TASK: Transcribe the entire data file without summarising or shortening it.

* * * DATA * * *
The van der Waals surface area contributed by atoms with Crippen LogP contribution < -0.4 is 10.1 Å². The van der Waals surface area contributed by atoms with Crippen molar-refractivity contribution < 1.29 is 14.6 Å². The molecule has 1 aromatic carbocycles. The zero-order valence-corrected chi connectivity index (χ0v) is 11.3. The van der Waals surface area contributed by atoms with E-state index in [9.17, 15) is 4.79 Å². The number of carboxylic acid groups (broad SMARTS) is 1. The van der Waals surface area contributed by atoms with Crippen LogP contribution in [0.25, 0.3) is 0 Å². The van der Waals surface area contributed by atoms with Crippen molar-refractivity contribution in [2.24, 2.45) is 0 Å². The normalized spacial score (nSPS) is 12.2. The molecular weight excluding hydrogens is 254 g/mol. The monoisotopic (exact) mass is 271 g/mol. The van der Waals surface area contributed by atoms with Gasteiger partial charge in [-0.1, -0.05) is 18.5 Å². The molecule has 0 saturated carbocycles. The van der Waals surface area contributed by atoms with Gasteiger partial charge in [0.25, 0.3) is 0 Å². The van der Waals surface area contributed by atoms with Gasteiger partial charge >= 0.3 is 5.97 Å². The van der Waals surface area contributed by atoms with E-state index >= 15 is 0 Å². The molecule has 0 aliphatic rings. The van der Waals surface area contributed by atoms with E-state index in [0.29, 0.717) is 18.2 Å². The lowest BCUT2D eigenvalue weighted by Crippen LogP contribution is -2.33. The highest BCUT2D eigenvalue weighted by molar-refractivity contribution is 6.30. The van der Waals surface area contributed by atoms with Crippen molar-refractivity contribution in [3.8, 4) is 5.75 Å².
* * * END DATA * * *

The van der Waals surface area contributed by atoms with Crippen LogP contribution < -0.4 is 10.1 Å². The van der Waals surface area contributed by atoms with Crippen molar-refractivity contribution < 1.29 is 14.6 Å². The molecule has 1 aromatic carbocycles. The zero-order valence-corrected chi connectivity index (χ0v) is 11.3. The van der Waals surface area contributed by atoms with E-state index in [9.17, 15) is 4.79 Å². The number of carboxylic acid groups (broad SMARTS) is 1. The van der Waals surface area contributed by atoms with Crippen LogP contribution in [0.25, 0.3) is 0 Å². The van der Waals surface area contributed by atoms with Crippen molar-refractivity contribution in [2.24, 2.45) is 0 Å². The normalized spacial score (nSPS) is 12.2. The molecular weight excluding hydrogens is 254 g/mol. The monoisotopic (exact) mass is 271 g/mol. The van der Waals surface area contributed by atoms with Gasteiger partial charge in [-0.1, -0.05) is 18.5 Å². The molecule has 0 saturated carbocycles. The van der Waals surface area contributed by atoms with Gasteiger partial charge in [0.25, 0.3) is 0 Å². The van der Waals surface area contributed by atoms with Gasteiger partial charge >= 0.3 is 5.97 Å². The van der Waals surface area contributed by atoms with E-state index >= 15 is 0 Å². The molecule has 0 aliphatic rings. The van der Waals surface area contributed by atoms with E-state index in [0.29, 0.717) is 18.2 Å². The lowest BCUT2D eigenvalue weighted by Crippen LogP contribution is -2.33. The highest BCUT2D eigenvalue weighted by molar-refractivity contribution is 6.30. The van der Waals surface area contributed by atoms with Crippen molar-refractivity contribution in [3.8, 4) is 5.75 Å².